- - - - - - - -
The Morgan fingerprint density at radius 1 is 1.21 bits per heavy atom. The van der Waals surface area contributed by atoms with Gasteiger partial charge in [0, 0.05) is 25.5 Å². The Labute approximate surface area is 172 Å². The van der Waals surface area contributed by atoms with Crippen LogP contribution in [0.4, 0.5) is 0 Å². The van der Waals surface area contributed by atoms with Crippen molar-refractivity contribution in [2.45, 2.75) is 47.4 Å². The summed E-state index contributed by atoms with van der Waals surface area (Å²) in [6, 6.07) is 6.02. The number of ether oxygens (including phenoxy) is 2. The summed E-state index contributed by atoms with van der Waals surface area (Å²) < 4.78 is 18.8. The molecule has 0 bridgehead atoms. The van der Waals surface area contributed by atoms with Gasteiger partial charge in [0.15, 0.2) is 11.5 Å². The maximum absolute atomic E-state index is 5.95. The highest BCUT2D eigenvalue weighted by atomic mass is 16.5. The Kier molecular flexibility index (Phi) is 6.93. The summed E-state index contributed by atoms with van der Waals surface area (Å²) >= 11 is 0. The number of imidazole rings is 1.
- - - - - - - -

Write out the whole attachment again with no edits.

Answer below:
The Morgan fingerprint density at radius 1 is 1.21 bits per heavy atom. The van der Waals surface area contributed by atoms with Gasteiger partial charge in [0, 0.05) is 25.5 Å². The Labute approximate surface area is 172 Å². The van der Waals surface area contributed by atoms with Crippen LogP contribution in [0.4, 0.5) is 0 Å². The van der Waals surface area contributed by atoms with Crippen molar-refractivity contribution in [2.45, 2.75) is 47.4 Å². The summed E-state index contributed by atoms with van der Waals surface area (Å²) in [6, 6.07) is 6.02. The number of ether oxygens (including phenoxy) is 2. The summed E-state index contributed by atoms with van der Waals surface area (Å²) < 4.78 is 18.8. The molecule has 0 bridgehead atoms. The van der Waals surface area contributed by atoms with Gasteiger partial charge in [0.15, 0.2) is 11.5 Å². The maximum absolute atomic E-state index is 5.95. The highest BCUT2D eigenvalue weighted by atomic mass is 16.5. The Kier molecular flexibility index (Phi) is 6.93. The summed E-state index contributed by atoms with van der Waals surface area (Å²) >= 11 is 0. The number of imidazole rings is 1.